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Report Photovoltaic

Report Photovoltaic Panel www.polymer-pilotplants.com www.iwmh.fraunhofer.de Optimized Processing of Natural Materials in Pilot Scale The Fraunhofer Pilot Plant Centre for Polymer Synthesis and Processing (PAZ) in Schkopau, Germany, is a joint initiative of the Fraunhofer Institutes for Applied Polymer Research (IAP) and Mechanics of Materials (IWM) in Halle. Working together with companies from all over the world tailor-made complete solutions in pilot scale are developed from monomers by way of synthesis and polymers are used to produce finished and tested components. In the processing area the development of materials and processes such as compounding and extrusion using, for example, natural fibres such as wood, flax, sisal or hemp for filling and reinforcement functions are carried out on different industrial scale twin screw extruders. Custom-designed, highly filled, natural fibre compounds and components produced from them can be made - for example to increase material strength, stiffness and impact strength. Samples of such compounds in pellet form can be produced for test purposes in quantities up to a tonne or more. Optimising of the mechanical properties of wood/plastic composites (WPC) for injection moulding is a core competence of the Pilot Plant Centre. Typically WPC materials have a high strength and stiffness but they are also very brittle in regard to impact stress. For instance it has been possible, by the addition of further innovative fibres in small amounts, to increase the impact strength of materials with a wood fraction of 40% by more than 130%, compared to a ‘standard WPC’ at room temperature. At a temperature of -25°C the improvement was even more than 160%. Model system of a polymer based photovoltaic module For injection moulding processes an injection moulding machine is available with a clamping force of 200 tonnes, or alternatively two innovative injection moulding compounders (compounding and injection moulding in one process step) with clamping forces of 1300 and 3200 tonnes. Components with shot weights of 50 up to 9000 grams can be produced. In addition, to optimise the processing conditions and mechanical properties of natural fibre composites, a further field of research covers biopolymers such as PLA. A focus on polyurethane processing (clear coat moulding technology and the manufacture of highly transparent, thin surfaces) is new at the Pilot Plant Centre. The aliphatic materials being investigated offer a wide spectrum of adjustable mechanical properties and represent a special field in the processing of polyurethanes. Particularly in regard to photovoltaic applications the use of bio-based polyurethane is also being investigated. These materials, consisting of a polyol derived from renewable vegetable oils, can help to reduce the amount of fossil fuel based polyurethane products and improve the environmental profile of these materials over the whole life cycle. The current investigations address the processing parameters as well as the resulting properties, e.g. the heat and weather stability. The Fraunhofer Pilot Plant Centre is available to support the industry, e.g. by producing sample lots and pre-series in pilot scale up to the point of introduction onto the market, as well as for mould and material testing, for example complex testing of material and component properties. 20 bioplastics MAGAZINE [05/10] Vol. 5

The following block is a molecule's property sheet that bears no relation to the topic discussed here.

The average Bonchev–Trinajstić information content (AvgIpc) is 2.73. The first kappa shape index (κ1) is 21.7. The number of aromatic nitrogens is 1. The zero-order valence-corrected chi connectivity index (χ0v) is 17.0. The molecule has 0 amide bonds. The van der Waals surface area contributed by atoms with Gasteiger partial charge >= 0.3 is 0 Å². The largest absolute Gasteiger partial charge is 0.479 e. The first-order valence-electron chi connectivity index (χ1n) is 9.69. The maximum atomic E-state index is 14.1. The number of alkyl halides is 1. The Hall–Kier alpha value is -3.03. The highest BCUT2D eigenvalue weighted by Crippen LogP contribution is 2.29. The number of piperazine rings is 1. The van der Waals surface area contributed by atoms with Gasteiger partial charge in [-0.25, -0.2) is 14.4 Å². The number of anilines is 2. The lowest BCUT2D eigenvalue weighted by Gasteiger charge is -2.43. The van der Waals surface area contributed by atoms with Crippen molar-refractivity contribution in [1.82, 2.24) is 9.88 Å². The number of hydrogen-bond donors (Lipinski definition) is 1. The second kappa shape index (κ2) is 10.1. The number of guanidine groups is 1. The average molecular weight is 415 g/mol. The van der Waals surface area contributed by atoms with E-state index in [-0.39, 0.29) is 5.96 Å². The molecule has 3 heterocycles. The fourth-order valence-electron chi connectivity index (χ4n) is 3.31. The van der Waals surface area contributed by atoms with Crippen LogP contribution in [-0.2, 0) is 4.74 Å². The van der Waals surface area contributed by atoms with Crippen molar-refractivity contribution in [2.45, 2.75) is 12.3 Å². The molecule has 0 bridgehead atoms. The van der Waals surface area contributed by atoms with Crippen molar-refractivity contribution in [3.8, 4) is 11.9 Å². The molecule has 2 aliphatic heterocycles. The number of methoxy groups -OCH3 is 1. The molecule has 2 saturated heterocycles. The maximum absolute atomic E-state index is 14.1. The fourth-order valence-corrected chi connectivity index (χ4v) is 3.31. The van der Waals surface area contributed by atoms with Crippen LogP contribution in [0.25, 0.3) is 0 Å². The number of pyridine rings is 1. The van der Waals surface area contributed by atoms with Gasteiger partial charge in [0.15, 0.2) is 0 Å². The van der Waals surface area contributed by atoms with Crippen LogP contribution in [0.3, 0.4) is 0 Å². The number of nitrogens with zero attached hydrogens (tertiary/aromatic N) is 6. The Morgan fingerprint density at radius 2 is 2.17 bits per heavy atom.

Materials Extract from Cashew Nut Shell for Electronic Equipment The Japanese NEC corporation, with more than 100 years expertise in technological innovation, is newly emphasizing its responsibility and position as a leader in the integration of IT and network technologies that benefit businesses and people all over the world. Anzeige_105x148_BIB:2011-hoch 21.07.2010 12:41 Uhr Seite 1 During the 2013 fiscal year NEC is aiming to realize mass production of a completely new and significantly different bioplastic, suitable for a wide range of electronic www.bio-based.de equipment. The new component is primarily based on cellulose to be combined with cardanol - and both of the feedstocks are derived from agricultural scrap. Thus NEC will proudly and effectively side-step the discussion regarding whether to use plant material as animal feed, human foodstuffs or fuel, by using plant stems and cashew nut shells as basic resources whilst avoiding CNSL (cashew nut shell liquid) which is otherwise a dangerous pollutant. The new composite will have a plant composition ratio of more than 70% as well as outstanding physical properties such as durability in strength and malleability twice that of conventional PLA and comparable to CA. The heat resistance is more than twice as high as PLA (1.3 times higher than CA) and water resistance is absolutely on a par with PLA and 3 times more than CA. The moulding time of this revolutionary new and noncrystalline bioplastic can be compared to conventional cellulose or petroleum-based plastics and is less than 50% of PLA. CJ www.nec.com iBIB 2011 International Business Directory for Innovative Bio-based Plastics and Composites In spring 2011, iBIB 2011 , the first ever international directory of major suppliers of bio-based plastics and composites, will be published as a means of opening up a range of new customers to companies in the bio-materials sector. The aim of iBIB 2011 is to put industrial suppliers and customers in contact with each other. Two major characteristics of new markets such as bio-based plastics and composites are ‘insider knowledge’ and a lack of transparency, which prevent the sector from developing as quickly as it might. The iBIB 2011 will help firms to find the best biobased solutions available worldwide. iBIB 2011 : 250 pages • 100 companies, associations, R&D • 20 countries Book your page(s) now at: www.bio-based.de Contact: Dominik Vogt, Phone: +49 (0)2233 4814– 49 dominik.vogt@nova-institut.de Publisher nova-Institut GmbH | Chemiepark Knapsack bioplastics | Industriestrasse MAGAZINE 300 [05/10] | D-50354 Vol. Huerth 5 21